Two and a half years after Kaylee Sawyer was killed, her Christmas stocking hangs on the mantle at her family’s house in Bend.
“She's always been the center of attention whether she liked it or not. She kind of had the spotlight when she'd walk into a room,” her dad, Jamie Sawyer, said.
He’s just beginning a painful campaign to champion Kaylee’s Law, a bill he hopes will honor his daughter’s life by limiting and defining the powers of security guards in Oregon.
Sawyer moves through the world differently since Kaylee was raped and murdered by a campus public safety officer at Central Oregon Community College. She was 23. In the aftermath, Sawyer said he lived in a fog.
“You're basically retraining yourself and your mind on how to deal with something incomprehensible. You couldn't leave the house go to work without having a panic attack. You can't go to the grocery without thinking everybody's looking at you, without wanting to shake people and go, ‘Do you know what I've been going through?’ And you just want to go back home and hide.”
But in time, he decided healing from the loss meant facing how Kaylee died. It started with law enforcement officials confronting him about their concerns — concerns the killer had used police-like tools and an air of authority to abduct Kaylee, powers a campus public safety officer shouldn’t have.
“We went from grief ... to being pretty furious when I started finding out the facts surrounding the murder,” Sawyer said. “This wasn't a random act, there wasn't an accident. And because of the circumstances around it, we have the ability to do something about it.”
'Guidance Everybody Needs'
Kaylee’s Law would regulate important questions for all private security providers, said Aaron Knott, legislative director for the Oregon Attorney General’s Office.
“If you seize evidence, what are your obligations? If you arrest somebody, how quickly do you have to notify the police? That's guidance everybody needs,” Knott said.
Community colleges in Oregon aren’t allowed to operate police departments, even though college security officers often respond to crime reports. College boards set administrative rules for how guards, who aren’t trained to the same standards as police officers, can enforce traffic and parking controls.
Kaylee’s Law would make sure new security hires are more thoroughly vetted, and that their uniforms and vehicles would look different from police officers; and they wouldn't have authority to arrest people, retain evidence or investigate crimes.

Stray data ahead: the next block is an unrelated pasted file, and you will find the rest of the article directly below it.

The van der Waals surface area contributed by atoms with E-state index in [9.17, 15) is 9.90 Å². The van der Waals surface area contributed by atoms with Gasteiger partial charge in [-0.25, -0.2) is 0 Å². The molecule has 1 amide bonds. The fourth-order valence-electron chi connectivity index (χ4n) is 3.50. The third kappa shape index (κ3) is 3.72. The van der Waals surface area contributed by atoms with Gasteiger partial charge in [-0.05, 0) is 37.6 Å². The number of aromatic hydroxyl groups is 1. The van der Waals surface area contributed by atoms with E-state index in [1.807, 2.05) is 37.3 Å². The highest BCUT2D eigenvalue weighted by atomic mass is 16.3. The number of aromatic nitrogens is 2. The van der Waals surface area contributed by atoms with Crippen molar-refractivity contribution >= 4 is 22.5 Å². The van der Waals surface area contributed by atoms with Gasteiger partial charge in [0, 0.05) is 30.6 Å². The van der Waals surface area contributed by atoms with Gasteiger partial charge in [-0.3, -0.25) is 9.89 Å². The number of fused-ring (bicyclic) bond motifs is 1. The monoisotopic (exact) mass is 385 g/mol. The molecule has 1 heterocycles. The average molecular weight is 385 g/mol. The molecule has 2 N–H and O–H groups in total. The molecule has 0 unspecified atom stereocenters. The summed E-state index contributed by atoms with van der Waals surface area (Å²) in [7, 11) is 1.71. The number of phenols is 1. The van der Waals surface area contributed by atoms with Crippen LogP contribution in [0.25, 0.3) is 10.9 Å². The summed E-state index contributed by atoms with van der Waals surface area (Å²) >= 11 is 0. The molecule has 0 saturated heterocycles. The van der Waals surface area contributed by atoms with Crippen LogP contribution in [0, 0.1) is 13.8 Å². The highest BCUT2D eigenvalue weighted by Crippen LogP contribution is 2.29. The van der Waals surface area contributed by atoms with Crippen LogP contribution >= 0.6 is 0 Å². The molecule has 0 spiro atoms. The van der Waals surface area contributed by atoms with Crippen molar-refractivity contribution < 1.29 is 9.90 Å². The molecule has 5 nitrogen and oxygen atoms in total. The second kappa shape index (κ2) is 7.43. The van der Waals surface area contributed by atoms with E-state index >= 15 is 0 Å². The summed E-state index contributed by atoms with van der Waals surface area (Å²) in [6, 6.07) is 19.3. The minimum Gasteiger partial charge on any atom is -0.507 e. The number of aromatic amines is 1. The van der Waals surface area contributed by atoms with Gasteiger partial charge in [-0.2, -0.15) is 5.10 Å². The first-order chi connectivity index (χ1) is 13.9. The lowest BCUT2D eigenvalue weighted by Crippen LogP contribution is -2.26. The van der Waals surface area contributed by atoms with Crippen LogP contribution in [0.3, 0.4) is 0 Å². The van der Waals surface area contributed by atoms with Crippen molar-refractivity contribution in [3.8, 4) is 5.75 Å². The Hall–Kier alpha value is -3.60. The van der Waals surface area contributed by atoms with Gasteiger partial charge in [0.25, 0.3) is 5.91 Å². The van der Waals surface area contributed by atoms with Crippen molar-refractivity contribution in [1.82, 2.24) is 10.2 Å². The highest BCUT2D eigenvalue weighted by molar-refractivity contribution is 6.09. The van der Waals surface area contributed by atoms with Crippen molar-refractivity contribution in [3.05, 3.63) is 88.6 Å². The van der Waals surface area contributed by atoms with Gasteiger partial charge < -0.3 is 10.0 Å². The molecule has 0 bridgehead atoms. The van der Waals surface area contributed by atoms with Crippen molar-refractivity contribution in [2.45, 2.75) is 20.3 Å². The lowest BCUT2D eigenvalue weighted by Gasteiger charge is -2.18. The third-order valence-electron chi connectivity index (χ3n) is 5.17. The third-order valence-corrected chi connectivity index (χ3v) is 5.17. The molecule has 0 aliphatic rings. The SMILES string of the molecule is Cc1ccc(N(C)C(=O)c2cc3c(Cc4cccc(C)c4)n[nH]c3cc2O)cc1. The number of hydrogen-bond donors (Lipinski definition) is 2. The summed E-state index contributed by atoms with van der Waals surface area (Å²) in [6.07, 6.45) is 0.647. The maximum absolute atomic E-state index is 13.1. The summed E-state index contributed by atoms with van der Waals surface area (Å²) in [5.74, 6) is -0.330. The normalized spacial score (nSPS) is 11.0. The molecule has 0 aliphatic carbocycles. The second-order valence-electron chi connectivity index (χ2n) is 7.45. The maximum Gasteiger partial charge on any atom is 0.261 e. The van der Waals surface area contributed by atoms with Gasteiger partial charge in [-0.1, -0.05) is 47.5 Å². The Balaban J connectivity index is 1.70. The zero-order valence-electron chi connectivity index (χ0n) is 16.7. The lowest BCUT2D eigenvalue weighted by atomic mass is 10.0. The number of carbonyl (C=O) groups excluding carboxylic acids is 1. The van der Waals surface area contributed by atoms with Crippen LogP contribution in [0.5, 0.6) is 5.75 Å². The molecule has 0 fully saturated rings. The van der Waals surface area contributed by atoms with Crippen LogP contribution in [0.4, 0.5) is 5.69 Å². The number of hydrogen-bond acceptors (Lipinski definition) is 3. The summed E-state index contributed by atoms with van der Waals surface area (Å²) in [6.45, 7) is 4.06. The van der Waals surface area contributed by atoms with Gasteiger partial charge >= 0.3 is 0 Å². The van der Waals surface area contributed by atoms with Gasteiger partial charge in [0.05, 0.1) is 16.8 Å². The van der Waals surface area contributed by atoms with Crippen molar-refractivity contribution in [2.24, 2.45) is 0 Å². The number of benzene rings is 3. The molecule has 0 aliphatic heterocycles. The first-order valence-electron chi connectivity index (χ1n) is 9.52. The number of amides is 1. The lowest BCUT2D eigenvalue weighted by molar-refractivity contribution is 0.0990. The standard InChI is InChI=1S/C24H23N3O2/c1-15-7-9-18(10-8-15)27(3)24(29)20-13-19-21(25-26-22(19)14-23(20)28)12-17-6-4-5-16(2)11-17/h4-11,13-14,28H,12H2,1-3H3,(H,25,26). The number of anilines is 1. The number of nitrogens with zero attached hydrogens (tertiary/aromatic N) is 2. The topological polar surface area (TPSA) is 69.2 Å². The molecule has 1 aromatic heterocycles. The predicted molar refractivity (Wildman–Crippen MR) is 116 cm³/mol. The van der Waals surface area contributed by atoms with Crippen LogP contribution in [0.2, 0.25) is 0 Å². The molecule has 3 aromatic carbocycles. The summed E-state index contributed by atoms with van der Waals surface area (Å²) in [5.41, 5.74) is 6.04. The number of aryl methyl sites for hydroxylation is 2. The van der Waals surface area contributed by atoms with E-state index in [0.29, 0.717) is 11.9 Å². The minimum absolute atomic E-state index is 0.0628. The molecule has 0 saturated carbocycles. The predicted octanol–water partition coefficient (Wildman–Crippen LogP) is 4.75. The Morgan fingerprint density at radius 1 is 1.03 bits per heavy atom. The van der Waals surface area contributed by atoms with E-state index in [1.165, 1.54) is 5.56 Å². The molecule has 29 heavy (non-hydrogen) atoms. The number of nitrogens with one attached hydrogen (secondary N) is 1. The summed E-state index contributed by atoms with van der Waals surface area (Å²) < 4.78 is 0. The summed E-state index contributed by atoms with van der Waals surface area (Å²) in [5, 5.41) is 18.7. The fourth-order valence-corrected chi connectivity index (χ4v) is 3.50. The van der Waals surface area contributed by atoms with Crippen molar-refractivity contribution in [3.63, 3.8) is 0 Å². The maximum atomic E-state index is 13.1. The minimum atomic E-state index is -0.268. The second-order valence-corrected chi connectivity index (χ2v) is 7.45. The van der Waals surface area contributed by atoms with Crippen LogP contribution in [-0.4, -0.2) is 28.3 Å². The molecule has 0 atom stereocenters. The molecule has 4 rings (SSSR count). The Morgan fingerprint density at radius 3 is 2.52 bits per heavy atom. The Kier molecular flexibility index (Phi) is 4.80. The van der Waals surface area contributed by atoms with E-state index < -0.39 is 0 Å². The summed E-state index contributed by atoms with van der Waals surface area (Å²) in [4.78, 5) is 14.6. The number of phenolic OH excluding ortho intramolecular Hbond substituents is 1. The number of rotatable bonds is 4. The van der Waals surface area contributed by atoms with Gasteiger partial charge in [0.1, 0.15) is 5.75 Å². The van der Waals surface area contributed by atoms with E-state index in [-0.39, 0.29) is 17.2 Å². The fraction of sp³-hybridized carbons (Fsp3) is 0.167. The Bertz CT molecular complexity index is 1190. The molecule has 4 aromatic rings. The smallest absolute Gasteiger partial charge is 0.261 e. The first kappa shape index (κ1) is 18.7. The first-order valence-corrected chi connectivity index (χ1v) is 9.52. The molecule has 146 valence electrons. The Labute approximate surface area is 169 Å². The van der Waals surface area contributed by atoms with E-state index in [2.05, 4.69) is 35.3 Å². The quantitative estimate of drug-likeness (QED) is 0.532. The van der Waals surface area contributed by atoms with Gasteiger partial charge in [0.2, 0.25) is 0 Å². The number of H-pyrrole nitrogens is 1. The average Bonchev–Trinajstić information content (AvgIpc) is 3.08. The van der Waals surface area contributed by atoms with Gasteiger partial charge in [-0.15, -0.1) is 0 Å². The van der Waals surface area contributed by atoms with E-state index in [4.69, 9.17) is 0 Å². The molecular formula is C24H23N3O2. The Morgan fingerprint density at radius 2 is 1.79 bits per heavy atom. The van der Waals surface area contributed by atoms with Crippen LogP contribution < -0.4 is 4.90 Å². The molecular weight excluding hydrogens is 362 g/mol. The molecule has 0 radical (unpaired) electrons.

Still Under Scrutiny
But even after changing the look of the campus security force and signing a new agreement with police in the wake of Kaylee’s murder, COCC is under intense scrutiny for how it handles crime reports.
In August, an audit by the Bend Police Department revealed details of allegedly botched investigations by COCC staff into numerous crimes against women, including a serial stalking and theft case that went on for a year, during which time at least 13 women were targeted.
According to Bend Police Chief Jim Porter, the college continues to send the police heavily redacted reports, hampering investigators. (Here's an example.)
“It thwarts our ability to investigate crimes and it makes the college look like a black hole, like there’s no crime,” Porter said.
BPD auditors also found evidence the college is vastly underreporting crime on campus. It concluded women are disproportionately the victims of these crimes, "and the security unit, by actions and inaction, can be seen as contributing to this trend."
In a written statement, COCC president Shirley Metcalf said the police department's claims are not true. The college's lawyer sent the police a response to the audit stating it contains "significant factual inaccuracies." In her statement to OPB, Metcalf pointed to progress overall.
“We have updated our uniforms and vehicles to make them clearly identifiable to the public and have updated and modified some of our operational practices. In addition, work has been undertaken to improve the screening process for future CPS recruitments,” she wrote.
Peter Ostrovsky, COCC’s head of public safety, said “crime on campus is very low,” and that he's primarily focused on crime prevention education and disaster preparedness efforts.
“If there is a crime that occurs on campus we're going to be calling the police for them to investigate it. Now, the response from the police may be, well we're not going to send an officer, just file an online report,” he said.
As for Kaylee’s Law, Ostrovsky said he’s wary it will create unfunded mandates, like training that isn’t paid through state funding or require dash cams and GPS monitoring in patrol cars.
Privacy As A Concern
In a COCC dorm room during finals week, three 19-year-old students said privacy is their main issue with campus public safety officers. These women don’t want to use their real names because they said the guards have searched them before.
“They made it seem like they’re more out to get people in trouble than make us feel safe,” Sabrina, one of the students, said.
Her roommate Mary chimed in that one night last year they were all hanging out in their room, “and then as soon as we stopped talking, we heard like a huge bang on the door, and who was it, what was it?”
It was a security guard. Mary said he wanted to look in their bags, and then, he repeated something the students had just been talking about, behind a closed door.
“By him making that comment. I knew he’d been listening through the door,” said Mary.
They’re keenly aware all of the patrol guards at COCC are men. In the last eight years, college records show just one woman has worked in that role, for just one year. Megan, another one of the three students interviewed, said she’d like that dynamic to change.
“The other problem is if I can’t confide in campus public safety and I don’t think they’re powerful enough to help me with a situation, then it’s not making me feel at home,” she added.